Esmeralda Aguilar, 24, is charged with four felony counts of aggravated battery to a peace officer but released thanks to a new state law abolishing cash bail. (Chicago Police Department)
According to Fox News report on Tuesday, September 19, 2023, a 24-year-old woman from the Chicago suburb of Cicero, Illinois named Esmeralda Aguilar was arrested over the weekend for allegedly attacking four Chicago police officers
She was charged with four felony counts of aggravated battery to a peace officer.
However, Aguilar was released from custody on Monday without having to post any cash bail due to Illinois’ new Pretrial Fairness Act, part of the SAFE-T Act.
The Pretrial Fairness Act eliminates cash bail in Illinois.
Under the new law, judges can still order pretrial detention if a defendant poses a threat to public safety.
But if the judge determines the defendant does not pose a danger or flight risk, they must be released without cash bail.
Aguilar’s release so soon after her arrest for allegedly assaulting multiple officers has sparked criticism from some, including Illinois state Senator John Curran.
He said this case “highlights the misplaced priorities of Illinois’ criminal justice system when the prosecutor prioritizes the freedom of a violent offender over the safety of those police officers dedicated to protecting and serving our communities.”
The Cook County State’s Attorney’s office, led by Kim Foxx, declined to comment specifically on Aguilar’s case.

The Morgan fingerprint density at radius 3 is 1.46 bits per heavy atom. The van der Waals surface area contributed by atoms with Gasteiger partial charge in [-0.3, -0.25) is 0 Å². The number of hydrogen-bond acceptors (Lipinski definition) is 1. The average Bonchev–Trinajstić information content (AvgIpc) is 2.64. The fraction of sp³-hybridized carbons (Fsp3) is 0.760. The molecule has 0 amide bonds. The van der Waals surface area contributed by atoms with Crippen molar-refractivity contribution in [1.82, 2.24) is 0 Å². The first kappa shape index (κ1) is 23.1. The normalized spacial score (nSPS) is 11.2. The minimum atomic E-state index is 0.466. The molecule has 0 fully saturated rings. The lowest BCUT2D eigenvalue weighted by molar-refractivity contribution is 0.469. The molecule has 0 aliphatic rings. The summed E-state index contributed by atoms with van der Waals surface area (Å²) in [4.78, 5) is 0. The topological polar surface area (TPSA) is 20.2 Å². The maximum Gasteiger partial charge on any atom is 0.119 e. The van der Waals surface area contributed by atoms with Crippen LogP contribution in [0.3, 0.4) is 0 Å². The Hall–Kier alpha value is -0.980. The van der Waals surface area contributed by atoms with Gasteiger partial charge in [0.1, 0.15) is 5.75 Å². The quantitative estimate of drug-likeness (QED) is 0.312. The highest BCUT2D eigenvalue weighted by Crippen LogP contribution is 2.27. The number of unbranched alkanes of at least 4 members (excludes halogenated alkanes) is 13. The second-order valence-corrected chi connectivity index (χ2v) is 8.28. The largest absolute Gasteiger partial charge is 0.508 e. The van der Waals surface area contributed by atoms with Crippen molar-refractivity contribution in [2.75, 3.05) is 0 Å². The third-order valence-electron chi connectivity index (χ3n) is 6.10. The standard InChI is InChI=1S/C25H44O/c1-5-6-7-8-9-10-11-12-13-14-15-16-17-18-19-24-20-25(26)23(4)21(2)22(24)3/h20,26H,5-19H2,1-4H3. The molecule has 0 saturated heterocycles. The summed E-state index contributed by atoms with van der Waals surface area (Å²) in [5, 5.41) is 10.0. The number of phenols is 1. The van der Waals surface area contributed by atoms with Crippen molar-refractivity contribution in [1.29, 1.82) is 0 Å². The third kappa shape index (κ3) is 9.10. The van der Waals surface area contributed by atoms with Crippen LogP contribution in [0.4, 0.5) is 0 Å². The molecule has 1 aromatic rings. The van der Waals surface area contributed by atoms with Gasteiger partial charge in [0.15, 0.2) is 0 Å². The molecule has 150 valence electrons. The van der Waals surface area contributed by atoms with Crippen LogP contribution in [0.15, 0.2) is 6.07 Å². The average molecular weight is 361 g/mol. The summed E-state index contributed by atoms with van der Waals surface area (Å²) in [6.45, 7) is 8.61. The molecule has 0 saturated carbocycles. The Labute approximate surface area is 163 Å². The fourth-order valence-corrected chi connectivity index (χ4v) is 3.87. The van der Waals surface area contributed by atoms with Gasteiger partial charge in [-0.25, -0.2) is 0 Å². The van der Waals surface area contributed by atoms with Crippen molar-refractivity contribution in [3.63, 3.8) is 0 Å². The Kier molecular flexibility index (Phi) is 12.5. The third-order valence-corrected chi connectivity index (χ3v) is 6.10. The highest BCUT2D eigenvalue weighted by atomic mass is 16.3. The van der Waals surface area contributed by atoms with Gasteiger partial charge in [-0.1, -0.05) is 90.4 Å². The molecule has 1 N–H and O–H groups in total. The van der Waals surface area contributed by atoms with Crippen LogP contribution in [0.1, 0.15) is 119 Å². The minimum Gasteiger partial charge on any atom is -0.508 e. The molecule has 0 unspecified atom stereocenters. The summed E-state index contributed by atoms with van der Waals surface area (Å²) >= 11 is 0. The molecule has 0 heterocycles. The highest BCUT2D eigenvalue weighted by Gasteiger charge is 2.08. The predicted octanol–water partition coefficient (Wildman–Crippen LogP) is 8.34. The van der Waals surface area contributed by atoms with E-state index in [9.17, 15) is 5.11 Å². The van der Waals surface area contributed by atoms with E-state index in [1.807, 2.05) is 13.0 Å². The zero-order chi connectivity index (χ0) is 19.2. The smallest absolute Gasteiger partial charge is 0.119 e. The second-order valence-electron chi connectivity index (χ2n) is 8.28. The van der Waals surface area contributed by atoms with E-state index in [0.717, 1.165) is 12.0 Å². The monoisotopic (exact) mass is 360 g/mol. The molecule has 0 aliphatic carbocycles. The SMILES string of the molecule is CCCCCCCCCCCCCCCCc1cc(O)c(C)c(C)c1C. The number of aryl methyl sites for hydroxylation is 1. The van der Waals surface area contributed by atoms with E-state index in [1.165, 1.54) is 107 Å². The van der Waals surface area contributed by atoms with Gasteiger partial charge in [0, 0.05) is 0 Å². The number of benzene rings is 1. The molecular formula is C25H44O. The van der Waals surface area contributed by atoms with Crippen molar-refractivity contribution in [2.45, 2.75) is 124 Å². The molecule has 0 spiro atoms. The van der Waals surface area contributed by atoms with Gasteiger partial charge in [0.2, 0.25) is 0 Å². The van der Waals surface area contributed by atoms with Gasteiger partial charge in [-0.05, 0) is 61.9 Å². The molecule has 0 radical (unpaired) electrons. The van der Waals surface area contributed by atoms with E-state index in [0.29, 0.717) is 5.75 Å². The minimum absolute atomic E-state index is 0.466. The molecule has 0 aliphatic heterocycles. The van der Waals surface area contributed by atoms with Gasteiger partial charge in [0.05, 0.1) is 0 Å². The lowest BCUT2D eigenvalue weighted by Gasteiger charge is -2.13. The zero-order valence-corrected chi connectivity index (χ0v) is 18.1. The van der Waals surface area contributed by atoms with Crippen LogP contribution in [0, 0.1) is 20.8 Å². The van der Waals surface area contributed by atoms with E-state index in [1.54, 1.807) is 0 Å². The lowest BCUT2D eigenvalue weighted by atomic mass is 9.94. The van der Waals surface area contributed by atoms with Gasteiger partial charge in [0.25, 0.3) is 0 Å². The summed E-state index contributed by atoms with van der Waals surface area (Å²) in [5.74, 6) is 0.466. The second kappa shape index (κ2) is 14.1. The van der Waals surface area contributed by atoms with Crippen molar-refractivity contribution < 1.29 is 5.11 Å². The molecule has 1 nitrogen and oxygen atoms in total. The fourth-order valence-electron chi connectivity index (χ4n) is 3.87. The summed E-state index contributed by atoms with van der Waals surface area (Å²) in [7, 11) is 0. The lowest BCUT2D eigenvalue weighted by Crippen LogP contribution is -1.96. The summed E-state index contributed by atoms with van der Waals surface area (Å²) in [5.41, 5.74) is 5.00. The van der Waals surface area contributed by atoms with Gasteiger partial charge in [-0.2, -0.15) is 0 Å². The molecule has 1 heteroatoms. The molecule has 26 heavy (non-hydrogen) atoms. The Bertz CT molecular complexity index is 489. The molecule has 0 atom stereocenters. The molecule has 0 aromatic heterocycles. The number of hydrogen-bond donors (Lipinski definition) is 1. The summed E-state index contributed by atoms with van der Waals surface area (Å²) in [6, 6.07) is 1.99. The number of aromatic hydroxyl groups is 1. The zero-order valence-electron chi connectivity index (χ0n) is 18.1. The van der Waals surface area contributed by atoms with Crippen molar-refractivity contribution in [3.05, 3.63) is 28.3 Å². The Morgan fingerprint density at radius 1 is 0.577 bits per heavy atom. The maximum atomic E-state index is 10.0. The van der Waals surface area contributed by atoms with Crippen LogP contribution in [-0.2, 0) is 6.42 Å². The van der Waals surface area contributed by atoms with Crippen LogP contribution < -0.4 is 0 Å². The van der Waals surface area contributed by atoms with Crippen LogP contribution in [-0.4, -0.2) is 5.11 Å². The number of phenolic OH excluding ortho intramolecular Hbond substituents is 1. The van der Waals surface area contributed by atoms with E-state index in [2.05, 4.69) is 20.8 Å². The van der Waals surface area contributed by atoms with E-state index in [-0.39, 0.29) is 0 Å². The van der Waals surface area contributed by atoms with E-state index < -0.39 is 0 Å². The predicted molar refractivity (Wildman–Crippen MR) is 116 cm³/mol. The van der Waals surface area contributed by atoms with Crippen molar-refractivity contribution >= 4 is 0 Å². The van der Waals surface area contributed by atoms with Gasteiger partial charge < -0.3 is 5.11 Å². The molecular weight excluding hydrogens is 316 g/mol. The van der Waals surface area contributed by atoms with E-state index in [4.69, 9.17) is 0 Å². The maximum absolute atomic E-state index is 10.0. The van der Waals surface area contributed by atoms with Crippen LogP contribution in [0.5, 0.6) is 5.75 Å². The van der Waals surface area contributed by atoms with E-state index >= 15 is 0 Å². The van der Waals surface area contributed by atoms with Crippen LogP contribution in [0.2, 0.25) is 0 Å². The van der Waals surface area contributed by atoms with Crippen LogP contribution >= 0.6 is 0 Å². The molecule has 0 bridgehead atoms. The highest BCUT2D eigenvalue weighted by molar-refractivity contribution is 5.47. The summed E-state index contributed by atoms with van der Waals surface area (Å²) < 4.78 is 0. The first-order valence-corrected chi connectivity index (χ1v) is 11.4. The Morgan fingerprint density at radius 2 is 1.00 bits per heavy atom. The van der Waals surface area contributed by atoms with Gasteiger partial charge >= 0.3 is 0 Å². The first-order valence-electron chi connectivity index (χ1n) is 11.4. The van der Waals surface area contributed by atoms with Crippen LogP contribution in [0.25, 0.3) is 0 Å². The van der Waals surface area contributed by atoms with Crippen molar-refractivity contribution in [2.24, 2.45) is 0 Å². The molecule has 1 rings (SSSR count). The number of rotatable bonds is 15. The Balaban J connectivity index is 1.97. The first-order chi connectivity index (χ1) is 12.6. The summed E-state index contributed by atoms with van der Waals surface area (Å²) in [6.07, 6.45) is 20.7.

Foxx stated publicly that her office “stands ready to implement the Pre-Trial Fairness Act” and detain those who pose a real threat while avoiding detaining the poor.
Supporters of ending cash bail say it unfairly penalizes low-income defendants who can’t afford bail.
Critics counter it could free dangerous offenders, as Chicago battles violent crime.
Cook County Board President Toni Preckwinkle called the law’s implementation a “milestone on the path toward economic and racial justice.”
Aguilar’s next court date is September 25th. She was released without pretrial detention pending trial.
The law’s impact is being closely watched in Illinois and nationally.
Chicago is grappling with crime, including attacks on police.
Just before the law took effect, two men were charged with felonies for allegedly using wooden flagpoles to attack officers at an abortion rights protest.
Cash bail abolition has been enacted in multiple states to reduce pretrial incarceration rates.
But its rollout in Illinois is high-profile given Chicago’s crime rates. Police unions strongly opposed the law before it passed the Democratic-controlled state legislature in 2021.
This first case has amplified concerns that ending cash bail unconditionally could let violent criminals walk free.
However, supporters maintain judges can still detain dangerous defendants.
The law’s implementation will be important to monitor if public safety is maintained.
The Aguilar case immediately highlighted tensions around cash bail reform on its first day.
While equity advocates see this as progress, critics fear the worst.
How courts balance public safety, flight risk, and leeway for non-violent offenders will determine if the law achieves its goals.